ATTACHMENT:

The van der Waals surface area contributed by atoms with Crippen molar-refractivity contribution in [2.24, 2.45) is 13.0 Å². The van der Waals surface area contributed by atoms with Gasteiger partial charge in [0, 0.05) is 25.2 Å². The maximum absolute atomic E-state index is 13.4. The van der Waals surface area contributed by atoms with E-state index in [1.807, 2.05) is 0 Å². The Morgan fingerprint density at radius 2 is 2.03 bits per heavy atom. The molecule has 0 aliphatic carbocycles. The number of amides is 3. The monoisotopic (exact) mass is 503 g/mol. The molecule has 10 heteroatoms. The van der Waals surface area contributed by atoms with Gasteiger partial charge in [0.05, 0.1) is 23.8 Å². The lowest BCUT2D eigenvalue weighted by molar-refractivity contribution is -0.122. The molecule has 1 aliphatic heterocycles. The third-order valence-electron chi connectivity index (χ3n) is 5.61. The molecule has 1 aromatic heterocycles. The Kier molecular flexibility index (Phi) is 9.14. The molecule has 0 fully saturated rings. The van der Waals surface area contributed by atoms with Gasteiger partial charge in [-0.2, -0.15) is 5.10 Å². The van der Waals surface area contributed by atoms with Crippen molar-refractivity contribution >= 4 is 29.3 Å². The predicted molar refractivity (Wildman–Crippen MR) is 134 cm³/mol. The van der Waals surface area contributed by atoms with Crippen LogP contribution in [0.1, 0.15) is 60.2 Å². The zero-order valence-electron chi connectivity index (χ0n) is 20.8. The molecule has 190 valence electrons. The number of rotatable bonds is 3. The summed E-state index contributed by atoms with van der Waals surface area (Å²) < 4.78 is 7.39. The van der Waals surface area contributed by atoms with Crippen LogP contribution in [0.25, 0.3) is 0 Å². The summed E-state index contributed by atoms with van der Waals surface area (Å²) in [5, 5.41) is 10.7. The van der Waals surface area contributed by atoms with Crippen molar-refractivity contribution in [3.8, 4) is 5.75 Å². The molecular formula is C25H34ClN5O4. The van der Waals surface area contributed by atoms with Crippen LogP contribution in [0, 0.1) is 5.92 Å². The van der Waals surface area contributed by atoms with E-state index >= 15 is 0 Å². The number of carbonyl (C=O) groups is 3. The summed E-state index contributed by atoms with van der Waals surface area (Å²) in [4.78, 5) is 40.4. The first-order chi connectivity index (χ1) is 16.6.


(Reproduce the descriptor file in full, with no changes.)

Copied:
The van der Waals surface area contributed by atoms with Crippen molar-refractivity contribution in [2.24, 2.45) is 13.0 Å². The van der Waals surface area contributed by atoms with Gasteiger partial charge in [0, 0.05) is 25.2 Å². The maximum absolute atomic E-state index is 13.4. The van der Waals surface area contributed by atoms with E-state index in [1.807, 2.05) is 0 Å². The Morgan fingerprint density at radius 2 is 2.03 bits per heavy atom. The molecule has 0 aliphatic carbocycles. The number of amides is 3. The monoisotopic (exact) mass is 503 g/mol. The molecule has 10 heteroatoms. The van der Waals surface area contributed by atoms with Gasteiger partial charge in [0.05, 0.1) is 23.8 Å². The lowest BCUT2D eigenvalue weighted by molar-refractivity contribution is -0.122. The molecule has 1 aliphatic heterocycles. The third-order valence-electron chi connectivity index (χ3n) is 5.61. The molecule has 1 aromatic heterocycles. The Kier molecular flexibility index (Phi) is 9.14. The molecule has 0 fully saturated rings. The van der Waals surface area contributed by atoms with Gasteiger partial charge in [-0.2, -0.15) is 5.10 Å². The van der Waals surface area contributed by atoms with Crippen molar-refractivity contribution >= 4 is 29.3 Å². The predicted molar refractivity (Wildman–Crippen MR) is 134 cm³/mol. The van der Waals surface area contributed by atoms with Crippen LogP contribution in [0.1, 0.15) is 60.2 Å². The zero-order valence-electron chi connectivity index (χ0n) is 20.8. The molecule has 190 valence electrons. The number of rotatable bonds is 3. The summed E-state index contributed by atoms with van der Waals surface area (Å²) < 4.78 is 7.39. The van der Waals surface area contributed by atoms with Crippen LogP contribution in [0.25, 0.3) is 0 Å². The summed E-state index contributed by atoms with van der Waals surface area (Å²) in [5, 5.41) is 10.7. The van der Waals surface area contributed by atoms with Crippen molar-refractivity contribution in [3.8, 4) is 5.75 Å². The molecular formula is C25H34ClN5O4. The van der Waals surface area contributed by atoms with Crippen LogP contribution in [0, 0.1) is 5.92 Å². The van der Waals surface area contributed by atoms with E-state index >= 15 is 0 Å². The number of carbonyl (C=O) groups is 3. The summed E-state index contributed by atoms with van der Waals surface area (Å²) in [4.78, 5) is 40.4. The first-order chi connectivity index (χ1) is 16.6.